'Mommy Dead and Dearest': Dee Dee Blanchard Murder Trial Begins - Rolling Stone
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‘Mommy Dead and Dearest’: Murder Trial Begins for Gypsy Rose Blanchard’s Ex

Nicholas Godejohn is currently facing first-degree murder charges for his alleged role in the murder of Clauddine “Dee Dee” Blanchard

Nicholas Godejohn, Gypsy Blanchard and Dee Dee BlanchardNicholas Godejohn, Gypsy Blanchard and Dee Dee Blanchard

Nicholas Godejohn (left), Gypsy Rose Blanchard's ex, is on trial for the murder of Dee Dee Blanchard.

AP/Shutterstock; HBO

The June 2015 murder of Clauddine “Dee Dee” Blanchard captured headlines not simply because of its brutality — Blanchard was stabbed 17 times —  but the bizarre story that motivated her killers. Days after 48-year-old Blanchard was found dead in her Springfield, Missouri, home, her daughter, Gypsy Rose, and her daughter’s boyfriend, Nicholas Godejohn, were arrested at his home in Wisconsin — and even more shocking to those who knew the Blanchards was the revelation that Gypsy was not the sickly, wheelchair-bound teenager Dee Dee made her out to be.

The twisted mother-daughter relationship, and the years of secrets and lies that preceded Blanchard’s murder, are in the news again this week, as Godejohn’s first-degree murder trial began in Greene County, Wisconsin, on Tuesday. Gypsy Rose Blanchard pleaded guilty to second-degree murder in 2016 and was sentenced to 10 years in prison after admitting she arranged for Godejohn — whom she met on a Christian dating website — to kill her mother after enduring years of abuse. Numerous experts who have studied the case believe Blanchard had Munchausen syndrome by proxy, a mental disorder in which a parent or other caretaker exaggerates, fabricates or induces illness in another person for attention and sympathy.

From the time she was small, Blanchard raised Gypsy to believe she was severely disabled and chronically ill, subjecting her to unnecessary surgeries and medications, all while collecting donations from charities such as Habitat for Humanity, Ronald McDonald House and the Make-A-Wish Foundation. Blanchard claimed Gypsy had leukemia, muscular dystrophy, asthma and brain damage that limited her mental capacity to that of a seven-year-old. She was confined to a wheelchair from the age of eight (despite having full use of her legs), fed through a feeding tube, and made to shave her head, somehow fooling doctor after doctor with claims about Gypsy’s various symptoms. When Gypsy was old enough to figure out the ruse, she later said in interviews, Blanchard forced her to keep up the charade, including lying about her age to appear younger, at times using physical and psychological abuse.

According to the Springfield News Leader, prosecutors claim Godejohn’s motive wasn’t to “save” Gypsy, but simply for the couple to be together, and Blanchard was the only thing that stood in their way. They argue that Godejohn deliberated several times before following through with the murder, and claim text messages, Facebook chats and other online activity will show Godejohn was a willing participant from the time Gypsy first proposed the idea a year earlier.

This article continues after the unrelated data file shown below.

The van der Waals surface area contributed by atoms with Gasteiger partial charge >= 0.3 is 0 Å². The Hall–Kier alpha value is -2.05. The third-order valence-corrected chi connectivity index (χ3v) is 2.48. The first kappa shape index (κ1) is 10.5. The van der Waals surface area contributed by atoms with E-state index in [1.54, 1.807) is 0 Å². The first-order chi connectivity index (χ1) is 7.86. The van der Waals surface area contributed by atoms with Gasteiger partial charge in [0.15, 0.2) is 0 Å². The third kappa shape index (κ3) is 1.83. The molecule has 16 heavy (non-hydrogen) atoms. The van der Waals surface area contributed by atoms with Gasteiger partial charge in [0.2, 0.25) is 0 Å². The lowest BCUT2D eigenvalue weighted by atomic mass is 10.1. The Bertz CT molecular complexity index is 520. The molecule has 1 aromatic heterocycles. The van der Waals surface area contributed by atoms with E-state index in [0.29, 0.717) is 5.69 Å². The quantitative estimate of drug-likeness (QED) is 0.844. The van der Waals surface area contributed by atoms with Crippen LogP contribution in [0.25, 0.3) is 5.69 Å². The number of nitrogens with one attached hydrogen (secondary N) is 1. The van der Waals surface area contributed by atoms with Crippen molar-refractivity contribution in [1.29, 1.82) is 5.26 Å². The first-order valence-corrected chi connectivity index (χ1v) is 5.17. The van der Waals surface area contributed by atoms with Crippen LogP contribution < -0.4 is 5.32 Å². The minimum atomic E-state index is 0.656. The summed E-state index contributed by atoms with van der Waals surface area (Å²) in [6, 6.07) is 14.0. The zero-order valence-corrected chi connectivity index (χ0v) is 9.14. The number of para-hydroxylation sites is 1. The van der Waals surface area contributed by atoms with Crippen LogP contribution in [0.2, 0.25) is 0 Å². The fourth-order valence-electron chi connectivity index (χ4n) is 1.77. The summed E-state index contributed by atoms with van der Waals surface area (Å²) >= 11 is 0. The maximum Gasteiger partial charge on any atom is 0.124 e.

“Yes, this was Gypsy’s idea, but the defendant on June 10th was ready to kill, and these texts show that he was enjoying it,” Assistant Greene County Prosecutor Nathan Chapman said in his opening statement.

Godejohn’s attorneys don’t dispute that he committed the murder, however, they are arguing he has been overcharged, and that his autism made him incapable of possessing the mental capacity to commit first-degree murder, which requires premeditation.

“Nick was happy to do whatever Gypsy wanted,” said public defender Andrew Mead, who also pointed out that Gypsy stole the knife used as the murder weapon. “He was always compliant.”

Mead described Godejohn as a man with few friends, who only ever held one job, and spent almost all of his free time on the Internet, which he called “his outlet to the world.” The defense fought against the inclusion of portions of Godejohn’s recorded confession to police, in which he said he considered raping Blanchard before he killed her, arguing that it was irrelevant since he didn’t follow through (instead, he and Gypsy had sex in the house after Blanchard was dead). The judge ultimately sided with the prosecution, which argued this portion of his confession was evidence of premeditation.

In the first day of trial testimony, the jury heard from several police officers who responded to the crime scene, as well as the Medical Examiner who performed the autopsy on Blanchard’s body. It’s not yet clear whether Gypsy Rose Blanchard will be called to testify by either the prosecution or the defense.

In This Article: Murder


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